Secretary of State for the Home Department v. Thaker

THE SECRETARY OF STATE FOR THE HOME DEPARTMENT v THAKER, TH/6557/75(641)

Immigration Appeal Tribunal

[1976] Imm AR 114

Hearing Date: 17 March 1976

17 March 1976

Index Terms:

Evidence -- Evidence of facts occurring subsequent to refusal of application to immigration authority -- When appellate authority may properly take such evidence into account in determining appeals -- Relevant considerations in different types of appeal -- Abdullah's Case, [1973] Imm. A.R. 57, considered.

Practice and procedure -- Evidence -- Facts occurring subsequent to refusal of application to immigration authority -- Refusal of student application for extension for purpose of accountancy studies -- Appeal before adjudicator on basis of projected 3-year economics degree course -- Whether evidence about 3-year course should be taken into account by adjudicator -- Abdullah's Case, [1973] Imm. A.R. 57, considered.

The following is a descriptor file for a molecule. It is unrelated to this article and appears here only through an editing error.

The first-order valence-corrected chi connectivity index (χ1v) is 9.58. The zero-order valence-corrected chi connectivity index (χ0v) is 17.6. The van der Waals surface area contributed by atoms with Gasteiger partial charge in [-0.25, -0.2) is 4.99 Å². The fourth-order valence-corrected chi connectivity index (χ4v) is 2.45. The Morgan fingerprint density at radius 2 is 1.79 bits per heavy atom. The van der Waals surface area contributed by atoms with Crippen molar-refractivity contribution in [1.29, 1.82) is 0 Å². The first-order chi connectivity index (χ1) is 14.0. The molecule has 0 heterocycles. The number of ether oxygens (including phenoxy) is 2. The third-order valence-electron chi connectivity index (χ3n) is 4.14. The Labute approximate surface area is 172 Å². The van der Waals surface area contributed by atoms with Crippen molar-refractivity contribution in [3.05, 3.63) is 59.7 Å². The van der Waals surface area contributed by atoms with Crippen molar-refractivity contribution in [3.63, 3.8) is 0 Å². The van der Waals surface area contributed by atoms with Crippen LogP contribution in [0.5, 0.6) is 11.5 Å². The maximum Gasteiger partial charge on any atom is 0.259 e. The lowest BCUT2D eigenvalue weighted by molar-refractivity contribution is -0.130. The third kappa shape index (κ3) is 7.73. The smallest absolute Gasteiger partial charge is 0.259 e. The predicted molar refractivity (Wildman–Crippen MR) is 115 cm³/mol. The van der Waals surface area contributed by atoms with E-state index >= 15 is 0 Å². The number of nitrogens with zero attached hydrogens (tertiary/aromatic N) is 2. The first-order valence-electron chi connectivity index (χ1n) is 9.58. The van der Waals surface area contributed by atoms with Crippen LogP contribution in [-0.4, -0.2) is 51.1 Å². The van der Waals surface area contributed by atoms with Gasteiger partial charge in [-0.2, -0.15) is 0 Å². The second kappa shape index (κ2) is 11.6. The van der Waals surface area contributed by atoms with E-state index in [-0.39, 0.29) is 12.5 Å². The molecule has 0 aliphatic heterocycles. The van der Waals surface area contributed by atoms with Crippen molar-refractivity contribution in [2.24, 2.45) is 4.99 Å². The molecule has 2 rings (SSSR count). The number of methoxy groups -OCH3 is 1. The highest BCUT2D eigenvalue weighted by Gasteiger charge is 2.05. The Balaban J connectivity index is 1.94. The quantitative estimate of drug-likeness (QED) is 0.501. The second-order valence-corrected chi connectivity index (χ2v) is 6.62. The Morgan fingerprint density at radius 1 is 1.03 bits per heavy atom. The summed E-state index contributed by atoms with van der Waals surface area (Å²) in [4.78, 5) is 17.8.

Student -- Extension of stay -- Application for extension with view to accountancy studies -- Refusal -- Economics degree course the basis of appeal to adjudicator -- Whether evidence relating to this project properly taken into account by adjudicator -- Abdullah's Case, [1973] Imm. A.R. 57, considered.

Student -- Extension of stay -- Breach of condition of entry prohibiting employment -- Relevant facts for consideration when deciding whether application for extension should be granted -- Whether para 4 of HC 80 should be invoked only in extreme cases -- HC 80 (& HC 82) para 4.

Held: